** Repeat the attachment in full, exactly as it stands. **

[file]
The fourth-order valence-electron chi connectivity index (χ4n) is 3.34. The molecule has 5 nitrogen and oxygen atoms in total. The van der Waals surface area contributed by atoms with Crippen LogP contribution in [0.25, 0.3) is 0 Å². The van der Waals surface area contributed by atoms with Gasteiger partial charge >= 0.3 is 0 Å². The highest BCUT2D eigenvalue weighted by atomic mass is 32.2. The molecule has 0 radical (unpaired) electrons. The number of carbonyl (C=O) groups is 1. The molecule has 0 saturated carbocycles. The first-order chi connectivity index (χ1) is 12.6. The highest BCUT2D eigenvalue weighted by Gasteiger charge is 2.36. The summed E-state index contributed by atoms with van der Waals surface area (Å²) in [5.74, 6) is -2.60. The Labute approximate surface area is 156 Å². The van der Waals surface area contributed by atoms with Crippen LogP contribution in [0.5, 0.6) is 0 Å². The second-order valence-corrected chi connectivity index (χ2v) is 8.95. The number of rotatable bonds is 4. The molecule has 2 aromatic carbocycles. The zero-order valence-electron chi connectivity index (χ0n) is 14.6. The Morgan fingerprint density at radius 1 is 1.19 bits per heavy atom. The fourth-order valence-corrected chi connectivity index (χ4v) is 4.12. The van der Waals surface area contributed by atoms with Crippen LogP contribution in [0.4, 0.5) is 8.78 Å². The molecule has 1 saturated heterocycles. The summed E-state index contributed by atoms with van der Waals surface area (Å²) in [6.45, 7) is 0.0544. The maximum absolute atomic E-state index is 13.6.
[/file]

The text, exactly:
The fourth-order valence-electron chi connectivity index (χ4n) is 3.34. The molecule has 5 nitrogen and oxygen atoms in total. The van der Waals surface area contributed by atoms with Crippen LogP contribution in [0.25, 0.3) is 0 Å². The van der Waals surface area contributed by atoms with Gasteiger partial charge >= 0.3 is 0 Å². The highest BCUT2D eigenvalue weighted by atomic mass is 32.2. The molecule has 0 radical (unpaired) electrons. The number of carbonyl (C=O) groups is 1. The molecule has 0 saturated carbocycles. The first-order chi connectivity index (χ1) is 12.6. The highest BCUT2D eigenvalue weighted by Gasteiger charge is 2.36. The summed E-state index contributed by atoms with van der Waals surface area (Å²) in [5.74, 6) is -2.60. The Labute approximate surface area is 156 Å². The van der Waals surface area contributed by atoms with Crippen LogP contribution in [0.5, 0.6) is 0 Å². The second-order valence-corrected chi connectivity index (χ2v) is 8.95. The number of rotatable bonds is 4. The molecule has 2 aromatic carbocycles. The zero-order valence-electron chi connectivity index (χ0n) is 14.6. The Morgan fingerprint density at radius 1 is 1.19 bits per heavy atom. The fourth-order valence-corrected chi connectivity index (χ4v) is 4.12. The van der Waals surface area contributed by atoms with Crippen LogP contribution in [0.4, 0.5) is 8.78 Å². The molecule has 1 saturated heterocycles. The summed E-state index contributed by atoms with van der Waals surface area (Å²) in [6.45, 7) is 0.0544. The maximum absolute atomic E-state index is 13.6.